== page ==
Earth Day 2022
With the theme of ‘Invest in our planet’, this year’s Earth Day falls on April 22. We look at its purpose and some of the events and activities happening around the world.
What will you be doing on Friday 22 April? If you follow the environmental news, chances are you will know that April 22 is Earth Day, an annual event created to demonstrate support for the environment and focus attention on the planet. Celebrated by an estimated one billion people around the world, Earth Day aims to encourage activities and discussion around environmental causes – some lasting a month, others lasting decades.
This year, the theme for Earth Day is ‘Invest in our Planet’, which is designed to prompt individuals, businesses and governments to invest in technologies and practices that can benefit the environment. For example, New York will be closing off its streets to encourage more people to walk and cycle around the city, while many British towns and cities are organising clean-up events.
A Major Global Concern
To mark Earth Day 2022, Ipsos conducted a poll designed to assess global attitudes to climate change. The survey assessed the opinions of 23,577 adults aged 16-74 in 31 countries, and found that climate change is a regular concern for half of people across the world. Going into more detail, 68% think government and businesses need to act now or risk failing future generations, while just 39% think their government has a clear plan in place to tackle climate change.
Looking at individual country data, it emerges that concern about climate change is higher in South American countries, with Colombia, Chile, Mexico and Argentina in the top five of countries that think about the effects of climate change most frequently. Meanwhile, the UK is in the bottom five for the same question, just above Japan, the Netherlands, Russia and China.
The public believes there is a shared responsibility among government (77%), businesses (76%) and individuals (74%) to tackle climate change. But while the responsibility of governments is recognised by many, few are aware of any actions being taken.
“There are real opportunities for businesses and governments to provide additional incentives and messaging that will encourage change amongst consumers, but they must also recognise the need for change themselves,” says Dr. Pippa Bailey, Head of UK Climate Change & Sustainability Practice, Ipsos. “With 77% of people globally holding Government to account for the issue and 76% saying the same about businesses, it is clear that people expect to see real change, both in public policy and the private sectors.”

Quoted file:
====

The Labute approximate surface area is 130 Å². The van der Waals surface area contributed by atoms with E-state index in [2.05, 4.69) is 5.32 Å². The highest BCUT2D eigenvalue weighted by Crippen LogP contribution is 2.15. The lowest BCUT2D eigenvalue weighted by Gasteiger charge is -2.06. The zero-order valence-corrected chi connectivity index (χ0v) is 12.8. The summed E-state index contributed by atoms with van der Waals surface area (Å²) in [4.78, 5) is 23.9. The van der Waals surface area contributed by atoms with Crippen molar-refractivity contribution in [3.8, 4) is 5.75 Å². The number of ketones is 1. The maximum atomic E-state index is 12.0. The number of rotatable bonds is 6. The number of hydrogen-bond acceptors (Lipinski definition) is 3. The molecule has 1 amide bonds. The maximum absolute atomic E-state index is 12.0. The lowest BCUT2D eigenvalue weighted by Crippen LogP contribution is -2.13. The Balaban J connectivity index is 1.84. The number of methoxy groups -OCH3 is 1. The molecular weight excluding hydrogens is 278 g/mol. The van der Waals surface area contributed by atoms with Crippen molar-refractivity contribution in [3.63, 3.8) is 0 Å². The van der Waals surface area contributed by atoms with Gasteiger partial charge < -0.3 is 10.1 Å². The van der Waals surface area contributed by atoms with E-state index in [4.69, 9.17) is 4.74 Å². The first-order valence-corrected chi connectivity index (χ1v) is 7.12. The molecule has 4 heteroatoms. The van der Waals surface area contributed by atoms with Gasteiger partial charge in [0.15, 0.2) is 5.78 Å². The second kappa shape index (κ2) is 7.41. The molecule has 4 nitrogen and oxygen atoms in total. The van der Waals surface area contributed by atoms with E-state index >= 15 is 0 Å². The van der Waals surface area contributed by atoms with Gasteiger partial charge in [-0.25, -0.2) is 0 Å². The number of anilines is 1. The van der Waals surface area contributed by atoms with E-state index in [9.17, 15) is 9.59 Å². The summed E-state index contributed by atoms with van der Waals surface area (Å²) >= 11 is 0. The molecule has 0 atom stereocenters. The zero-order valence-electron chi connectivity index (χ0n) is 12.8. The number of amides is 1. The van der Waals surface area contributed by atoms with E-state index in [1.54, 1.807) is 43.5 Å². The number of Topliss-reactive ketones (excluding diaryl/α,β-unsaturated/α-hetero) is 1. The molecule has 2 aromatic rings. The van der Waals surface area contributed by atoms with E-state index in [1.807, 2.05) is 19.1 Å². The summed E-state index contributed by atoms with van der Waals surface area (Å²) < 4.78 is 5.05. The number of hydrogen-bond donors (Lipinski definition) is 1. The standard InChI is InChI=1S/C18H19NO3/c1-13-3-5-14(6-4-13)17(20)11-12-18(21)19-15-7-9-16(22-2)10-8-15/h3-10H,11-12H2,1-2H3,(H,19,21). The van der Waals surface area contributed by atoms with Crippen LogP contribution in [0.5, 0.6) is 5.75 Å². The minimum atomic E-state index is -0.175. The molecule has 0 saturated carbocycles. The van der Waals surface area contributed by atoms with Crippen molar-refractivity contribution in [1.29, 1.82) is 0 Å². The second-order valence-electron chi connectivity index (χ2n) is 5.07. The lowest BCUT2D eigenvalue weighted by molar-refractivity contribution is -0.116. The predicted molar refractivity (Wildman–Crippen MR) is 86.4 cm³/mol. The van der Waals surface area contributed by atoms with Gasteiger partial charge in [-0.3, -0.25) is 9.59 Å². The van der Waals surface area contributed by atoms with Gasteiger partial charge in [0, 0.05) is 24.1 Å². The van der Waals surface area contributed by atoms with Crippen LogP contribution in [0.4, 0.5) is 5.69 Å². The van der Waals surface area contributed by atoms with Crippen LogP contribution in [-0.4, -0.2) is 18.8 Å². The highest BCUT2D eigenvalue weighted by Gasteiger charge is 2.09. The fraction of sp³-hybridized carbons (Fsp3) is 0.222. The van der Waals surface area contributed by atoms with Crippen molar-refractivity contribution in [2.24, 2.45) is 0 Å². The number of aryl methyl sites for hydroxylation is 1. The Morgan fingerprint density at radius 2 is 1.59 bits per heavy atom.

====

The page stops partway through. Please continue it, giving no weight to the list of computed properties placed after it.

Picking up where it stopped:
Where Does Paper Come Into It?
Paper is a brilliantly sustainable and renewable resource, and to celebrate #EarthDay2022 we want to share a variety of facts that show why paper and trees are a choice that is good for the environment.
1. The CO2 emissions of the European pulp and paper industry reduced by 26% between 2005 and 2015 (CEPI Key Statistics, 2020)
2. Trees absorb CO2 from the atmosphere and wood and paper products store that CO2 throughout their lifetimes.
3. 62% of the energy used to produce paper and paper packaging in Europe comes from renewable sources. renewable sources. (CEPI Statistics, 2020)
4. 75% of the pulp delivered to paper mills in Europe comes from independently certified forests (CEPI Sustainability Report, 2013)
5. Between 2005 and 2020, European forests grew by 58,390 KM2 – that’s over 1500 football pitches everyday! (FAO, 2005-2020)
6. The paper recycling rate is now 74%…the highest in the world! (CEPI, 2020)
You can spread the message of our climate crisis virtually and take action at home through Earth Day’s digital events.
Campaigns And Online Debate
Earth Day focuses on a number of different campaigns. The Great Global Cleanup encourages people around the world to remove billions of pieces of trash from the cities and countryside, reducing waste and plastic pollution, and improving habitats. In addition, The Canopy Project aims to plant millions of trees, reforesting areas in need of rehabilitation, such as those suffering from environmental degradation or those decimated by environmental disaster.
And if you still don’t know what you’ll be doing this Friday, there is also a packed schedule of online debates and educational content at www.earthday.org/earth-day-live. We’ll see you there.
For more information on Earth Day 2022, go to www.earthday.org